One of my earliest memories of the United States involves its skyscrapers. When I was about 8, I visited my grandad who lived in New York at the time. One weekend, we took a day trip into the city and after slogging through the subway, we came out at 34th Street and Herald Square and I saw the Empire State Building for the first time. When someone sees a skyscraper for the first time, especially a child, they almost can’t believe it, their neck stretches backward, gazing up at this seemingly impossibly tall structure. I was no exception, I practically fell over trying to look up at it. Even as an adult, there is something to be said for the upward glance, for the reverence one feels at mankind’s ability to create powerful and ambitious buildings.
Architecture is a unique form of artwork, it is the form of art we encounter most frequently but also one we take for granted. Like all art, its beauty (or lack thereof) can influence our attitudes and inspire us. When we see beauty, we feel as we should—captivated, grounded and proud. Simply being in the presence of the beautiful inspires the creation of more just like it, in thought, in deed and in heart. Winston Churchill famously said, "We shape our buildings: thereafter they shape us." The architecture of the buildings around us has more influence on our lives than most people appreciate—it is vital for the flourishing of any nation for it to build great structures.
This feeling of architectural nobility is even conveyed in literature… Ayn Rand’s The Fountainhead tells the story of Howard Roark, an architect who battles an architectural establishment unwilling to accept innovation. The New York Times called the book “a hymn in praise of the individual,” Roark expresses his desire for unique perfection through uncompromising architectural standards. Regardless of your opinion of Rand (or her philosophy) it is very difficult to deny the beauty of her prose when describing mankind’s capacity for greatness and nobility of spirit through architectural form. It is telling that she chose the medium of architecture to model this capacity. Brilliant and exceedingly tall skyscrapers are symbolic of strength and mastery over one’s environment, of the value of physical labor and of the creative spirit emanating from the mind of an individual and a blank piece of paper.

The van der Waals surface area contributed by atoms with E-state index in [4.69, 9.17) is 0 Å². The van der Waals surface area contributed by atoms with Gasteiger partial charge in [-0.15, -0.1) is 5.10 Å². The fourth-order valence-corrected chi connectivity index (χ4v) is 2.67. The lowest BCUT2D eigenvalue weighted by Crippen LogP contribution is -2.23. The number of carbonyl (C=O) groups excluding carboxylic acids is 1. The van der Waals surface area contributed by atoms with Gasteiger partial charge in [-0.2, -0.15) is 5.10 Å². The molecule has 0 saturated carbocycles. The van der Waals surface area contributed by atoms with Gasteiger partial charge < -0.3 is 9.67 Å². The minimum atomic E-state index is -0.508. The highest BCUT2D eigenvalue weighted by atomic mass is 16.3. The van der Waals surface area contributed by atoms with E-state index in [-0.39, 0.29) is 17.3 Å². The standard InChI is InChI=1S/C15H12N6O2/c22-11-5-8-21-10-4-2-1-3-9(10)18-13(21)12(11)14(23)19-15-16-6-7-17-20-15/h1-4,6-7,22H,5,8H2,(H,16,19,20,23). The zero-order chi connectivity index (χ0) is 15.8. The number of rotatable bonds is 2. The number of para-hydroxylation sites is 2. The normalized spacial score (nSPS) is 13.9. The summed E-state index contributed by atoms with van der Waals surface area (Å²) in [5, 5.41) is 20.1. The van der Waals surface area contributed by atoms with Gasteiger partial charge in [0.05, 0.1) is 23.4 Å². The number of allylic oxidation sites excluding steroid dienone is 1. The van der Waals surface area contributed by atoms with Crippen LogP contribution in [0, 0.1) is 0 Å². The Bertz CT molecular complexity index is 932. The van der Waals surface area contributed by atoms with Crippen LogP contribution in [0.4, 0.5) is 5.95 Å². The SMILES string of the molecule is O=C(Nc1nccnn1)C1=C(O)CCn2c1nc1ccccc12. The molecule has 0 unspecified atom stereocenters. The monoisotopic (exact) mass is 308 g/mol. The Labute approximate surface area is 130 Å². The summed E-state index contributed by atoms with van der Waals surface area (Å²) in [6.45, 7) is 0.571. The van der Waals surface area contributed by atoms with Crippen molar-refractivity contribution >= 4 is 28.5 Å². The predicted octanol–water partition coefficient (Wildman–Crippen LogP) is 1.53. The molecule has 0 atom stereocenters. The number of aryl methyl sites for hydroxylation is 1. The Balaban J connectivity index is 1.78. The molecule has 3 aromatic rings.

A country’s ability to produce ever more powerful and beautiful architecture that inspires this greatness and pride, is indicative of its spiritual health, and of its values towards citizens. The brutalist architecture—famously concrete and untreated—of the Soviet Union is easy to disparage, but its cell-like and bare, anti-beautiful style was indicative of a desire to remove its population’s desire for splendor. Without great heights to look up to, what indication is there of mankind’s ability to strive upward toward glory?
The lack of these structures of monumental human achievement can even impact national pride. I remember being in middle school in the UK, when the news came out that London would have a new tallest building—The Shard. There was a palpable feeling of national pride, that we as a nation were still capable of breaking records, of building higher, of reaching further. This was also around the time of the 2012 Olympics, and national optimism reached a near-decade high.
Yet, the US, the largest economy in the world, lags behind when it comes to feats of architectural records and beauty. One World Trade Center, the tallest building in the US, doesn't even crack the top 10 tallest structures in the world. Compared to other taller structures, such as Mecca’s Abraj Al Bait or Dubai’s Burj Khalifa, it feels, well… a little bland. It would seem that architectural vision and innovation are being subjected to an eerily familiar stagnation of modernity. However, one must recognize the power of great architectural symbols and start to build them again. In a country that is divided, demoralized and depressed, We need something to feel proud about, something higher to aspire to, something physical, tangible and real. This is not impossible, and in fact, has modern precedence.
The Empire State Building was completed in the midst of the darkest days of the Great Depression, when the eternal buoyancy of American optimism seemed at its lowest. It was then that the foundations were dug, and in record time. The Empire State Building went up in just 410 days, a feat unthinkable in modern times. The pride of the workers who toiled away at her is telling—it shows a contribution to something larger than oneself, a sense one was pushing the boundaries of the possible, living on the frontier of mankind’s capabilities. As a result, It is still instantly recognizable as a tangible testament to the American work ethic, perseverance and strength of character.
We may never have another Empire State Building, but architecture is not a dead art, as long as there are people there will have to be buildings, therefore, we might as well make ones that reflect our aspiration towards greatness.